Unintended Consequences (and Jay Forrester)

Today’s Washington Post reports that General Motors is likely to be building more cars overseas after it’s restructured (see www.washingtonpost.com/wp-dyn/content/article/2009/05/07/AR2009050704336.html).

The lead paragraph: “The U.S. government is pouring billions into General Motors in hopes of reviving the domestic economy, but when the automaker completes its restructuring plan, many of the company’s new jobs will be filled by workers overseas.”

And later, “Essentially in control of the company, the president’s autos task force faces an awkward choice: It can either require General Motors to keep more jobs at home, potentially raising labor costs at a company already beset with financial woes, or it can risk political fury by allowing the automaker to expand operations at lower-cost manufacturing locations.”

This will likely happen when Fiat takes over much of Chrysler, leaving the United Auto Workers with a large stake in a company who’s “salvation” lies in eliminating the jobs of their members.  How fun.

This is viewed by the media as “ironic,” but in truth it’s an excellent example of what Jay Forrester of MIT explains in a memorable chapter of Urban Dynamics (1969) – unintended consequences resulting from intervening in the workings of complex systems. If you “push” on a complex system, it is quite likely to react in EXACTLY the opposite direction than you intended.

A city is a complex system. An industry is a complex system. Economies are complex systems. Countries are complex systems.

The Amazon.com listing of Urban Dynamics is a good place to explore – it lists 100 books that refer to it.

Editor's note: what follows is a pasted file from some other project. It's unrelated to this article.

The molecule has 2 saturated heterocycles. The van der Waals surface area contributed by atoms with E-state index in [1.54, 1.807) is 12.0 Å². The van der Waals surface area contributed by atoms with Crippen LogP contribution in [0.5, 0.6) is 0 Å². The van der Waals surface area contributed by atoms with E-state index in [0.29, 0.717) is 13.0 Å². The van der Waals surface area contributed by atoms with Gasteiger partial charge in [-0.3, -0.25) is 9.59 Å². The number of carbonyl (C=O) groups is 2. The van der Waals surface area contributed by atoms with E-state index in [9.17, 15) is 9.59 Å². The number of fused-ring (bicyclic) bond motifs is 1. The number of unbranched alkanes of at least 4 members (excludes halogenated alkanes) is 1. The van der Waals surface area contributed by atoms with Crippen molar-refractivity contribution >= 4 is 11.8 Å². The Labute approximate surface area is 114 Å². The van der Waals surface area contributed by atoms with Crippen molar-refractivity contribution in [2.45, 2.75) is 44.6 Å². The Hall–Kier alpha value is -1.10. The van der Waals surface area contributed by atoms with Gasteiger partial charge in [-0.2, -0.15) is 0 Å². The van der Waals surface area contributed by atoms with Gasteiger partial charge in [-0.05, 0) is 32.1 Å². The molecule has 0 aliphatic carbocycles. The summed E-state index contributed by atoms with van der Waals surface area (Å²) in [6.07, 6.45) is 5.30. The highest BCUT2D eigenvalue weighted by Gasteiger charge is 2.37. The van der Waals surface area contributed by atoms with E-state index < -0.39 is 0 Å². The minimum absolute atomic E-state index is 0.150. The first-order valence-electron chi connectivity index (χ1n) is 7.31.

Another is Forrester’s wikipedia page.

It starts: Forrester was born in 1918 on a cattle ranch near Anselmo, Nebraska, in the middle of the United States. His early interest in electricity was spurred, perhaps, by the fact that the ranch had none. While in high school, he built a wind-driven, 12-volt electrical system using old car parts — it gave the ranch its first electric power.[1] After finishing high school, he had received a scholarship to go to the Agricultural College. Three weeks before enrolling, he realized a future of herding cattle in Nebraska winter blizzards had never appealed to him. So instead in 1936 he enrolled in the Engineering College at the University of Nebraska to study Electrical engineering. As it turns out this study was about the only academic field with a solid, central core of theoretical dynamics.[2].

After finishing the University in 1939 he went to the Massachusetts Institute of Technology, to become a research assistant and eventually spend his entire career. In his first year at MIT he was commandeered by Gordon S. Brown who was the pioneer in “feedback control systems” at MIT. During World War II his work with Gordon Brown was in developing servomechanisms for the control of radar antennas and gun mounts. This work was research toward an extremely practical end that ran from mathematical theory to the operating field. Experimental units were installed on the USS Lexington, and, when they stopped working, he volunteered to go to Pearl Harbor in 1942. He fixed the problem when the ship sailed off-shore during the invasion of Tarawa.[2]

That’s an intro that makes the entry hard to close! Last I knew, Forrester is still alive – more about that later.

The point here is that if you hope to design a governmental intervention that will have its desired effect, you’re in deep and dark waters – there are a lot of unintended consequences waiting for you! Like growing old, designing government is not for sissies!

As one f’rinstance, would YOU like to be in charge of redesigning how government(s) regulate the finance industry?

Have you noticed that since we discovered that some financial institutions are “too big to fail” many of them have gotten bigger, by swallowing their smaller, weaker cousins?

Does that result make the financial system more stable? Stay ‘chuned…

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